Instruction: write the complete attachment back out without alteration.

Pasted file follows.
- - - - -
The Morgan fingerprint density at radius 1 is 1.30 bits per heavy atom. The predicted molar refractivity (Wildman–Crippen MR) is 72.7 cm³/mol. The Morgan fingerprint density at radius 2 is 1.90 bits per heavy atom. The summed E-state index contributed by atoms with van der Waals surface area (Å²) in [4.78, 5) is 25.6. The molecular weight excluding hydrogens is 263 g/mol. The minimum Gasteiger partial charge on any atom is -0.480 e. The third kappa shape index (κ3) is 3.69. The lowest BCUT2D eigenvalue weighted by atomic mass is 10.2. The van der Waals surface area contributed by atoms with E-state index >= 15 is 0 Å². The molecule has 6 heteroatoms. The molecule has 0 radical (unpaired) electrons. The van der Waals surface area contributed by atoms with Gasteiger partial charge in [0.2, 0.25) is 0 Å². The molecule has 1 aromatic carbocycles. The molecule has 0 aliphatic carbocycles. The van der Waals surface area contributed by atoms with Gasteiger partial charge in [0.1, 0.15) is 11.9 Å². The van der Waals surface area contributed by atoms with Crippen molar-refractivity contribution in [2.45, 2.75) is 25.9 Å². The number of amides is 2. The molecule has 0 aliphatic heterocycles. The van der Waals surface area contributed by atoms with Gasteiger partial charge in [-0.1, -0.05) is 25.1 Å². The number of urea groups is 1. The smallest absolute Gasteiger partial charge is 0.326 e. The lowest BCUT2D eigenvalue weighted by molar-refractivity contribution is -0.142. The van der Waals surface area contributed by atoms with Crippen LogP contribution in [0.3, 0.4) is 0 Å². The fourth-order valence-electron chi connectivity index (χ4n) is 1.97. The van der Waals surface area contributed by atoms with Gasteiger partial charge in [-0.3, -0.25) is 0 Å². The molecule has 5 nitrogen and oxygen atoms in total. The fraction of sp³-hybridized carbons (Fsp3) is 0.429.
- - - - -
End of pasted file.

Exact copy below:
The Morgan fingerprint density at radius 1 is 1.30 bits per heavy atom. The predicted molar refractivity (Wildman–Crippen MR) is 72.7 cm³/mol. The Morgan fingerprint density at radius 2 is 1.90 bits per heavy atom. The summed E-state index contributed by atoms with van der Waals surface area (Å²) in [4.78, 5) is 25.6. The molecular weight excluding hydrogens is 263 g/mol. The minimum Gasteiger partial charge on any atom is -0.480 e. The third kappa shape index (κ3) is 3.69. The lowest BCUT2D eigenvalue weighted by atomic mass is 10.2. The van der Waals surface area contributed by atoms with E-state index >= 15 is 0 Å². The molecule has 6 heteroatoms. The molecule has 0 radical (unpaired) electrons. The van der Waals surface area contributed by atoms with Gasteiger partial charge in [0.2, 0.25) is 0 Å². The molecule has 1 aromatic carbocycles. The molecule has 0 aliphatic carbocycles. The van der Waals surface area contributed by atoms with Gasteiger partial charge in [0.1, 0.15) is 11.9 Å². The van der Waals surface area contributed by atoms with Crippen molar-refractivity contribution in [2.45, 2.75) is 25.9 Å². The number of amides is 2. The molecule has 0 aliphatic heterocycles. The van der Waals surface area contributed by atoms with Gasteiger partial charge in [-0.1, -0.05) is 25.1 Å². The number of urea groups is 1. The smallest absolute Gasteiger partial charge is 0.326 e. The lowest BCUT2D eigenvalue weighted by molar-refractivity contribution is -0.142. The van der Waals surface area contributed by atoms with Crippen LogP contribution in [0.3, 0.4) is 0 Å². The fourth-order valence-electron chi connectivity index (χ4n) is 1.97. The van der Waals surface area contributed by atoms with Gasteiger partial charge in [-0.3, -0.25) is 0 Å². The molecule has 5 nitrogen and oxygen atoms in total. The fraction of sp³-hybridized carbons (Fsp3) is 0.429.